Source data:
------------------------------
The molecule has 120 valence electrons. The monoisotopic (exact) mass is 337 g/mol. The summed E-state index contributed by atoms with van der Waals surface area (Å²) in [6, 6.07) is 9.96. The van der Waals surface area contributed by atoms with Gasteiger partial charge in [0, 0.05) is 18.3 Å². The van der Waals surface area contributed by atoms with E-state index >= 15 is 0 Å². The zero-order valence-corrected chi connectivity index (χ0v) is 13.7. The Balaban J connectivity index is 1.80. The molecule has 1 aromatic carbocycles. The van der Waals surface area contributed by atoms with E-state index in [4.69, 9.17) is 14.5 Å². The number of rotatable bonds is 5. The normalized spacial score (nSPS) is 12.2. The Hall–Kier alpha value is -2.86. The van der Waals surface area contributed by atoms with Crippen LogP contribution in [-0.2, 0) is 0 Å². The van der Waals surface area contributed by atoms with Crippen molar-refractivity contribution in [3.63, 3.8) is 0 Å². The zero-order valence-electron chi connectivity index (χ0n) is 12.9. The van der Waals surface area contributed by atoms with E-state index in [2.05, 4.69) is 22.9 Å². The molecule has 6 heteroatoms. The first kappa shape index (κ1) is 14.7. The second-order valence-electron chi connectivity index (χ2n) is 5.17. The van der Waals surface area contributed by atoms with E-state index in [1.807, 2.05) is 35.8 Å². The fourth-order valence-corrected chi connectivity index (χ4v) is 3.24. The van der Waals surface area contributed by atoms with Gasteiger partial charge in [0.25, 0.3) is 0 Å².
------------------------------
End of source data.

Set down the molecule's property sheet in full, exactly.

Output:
The molecule has 120 valence electrons. The monoisotopic (exact) mass is 337 g/mol. The summed E-state index contributed by atoms with van der Waals surface area (Å²) in [6, 6.07) is 9.96. The van der Waals surface area contributed by atoms with Gasteiger partial charge in [0, 0.05) is 18.3 Å². The van der Waals surface area contributed by atoms with E-state index >= 15 is 0 Å². The zero-order valence-corrected chi connectivity index (χ0v) is 13.7. The Balaban J connectivity index is 1.80. The molecule has 1 aromatic carbocycles. The van der Waals surface area contributed by atoms with E-state index in [4.69, 9.17) is 14.5 Å². The number of rotatable bonds is 5. The normalized spacial score (nSPS) is 12.2. The Hall–Kier alpha value is -2.86. The van der Waals surface area contributed by atoms with Crippen LogP contribution in [-0.2, 0) is 0 Å². The van der Waals surface area contributed by atoms with Crippen molar-refractivity contribution in [3.63, 3.8) is 0 Å². The zero-order valence-electron chi connectivity index (χ0n) is 12.9. The van der Waals surface area contributed by atoms with E-state index in [2.05, 4.69) is 22.9 Å². The molecule has 6 heteroatoms. The first kappa shape index (κ1) is 14.7. The second-order valence-electron chi connectivity index (χ2n) is 5.17. The van der Waals surface area contributed by atoms with E-state index in [1.807, 2.05) is 35.8 Å². The fourth-order valence-corrected chi connectivity index (χ4v) is 3.24. The van der Waals surface area contributed by atoms with Gasteiger partial charge in [0.25, 0.3) is 0 Å².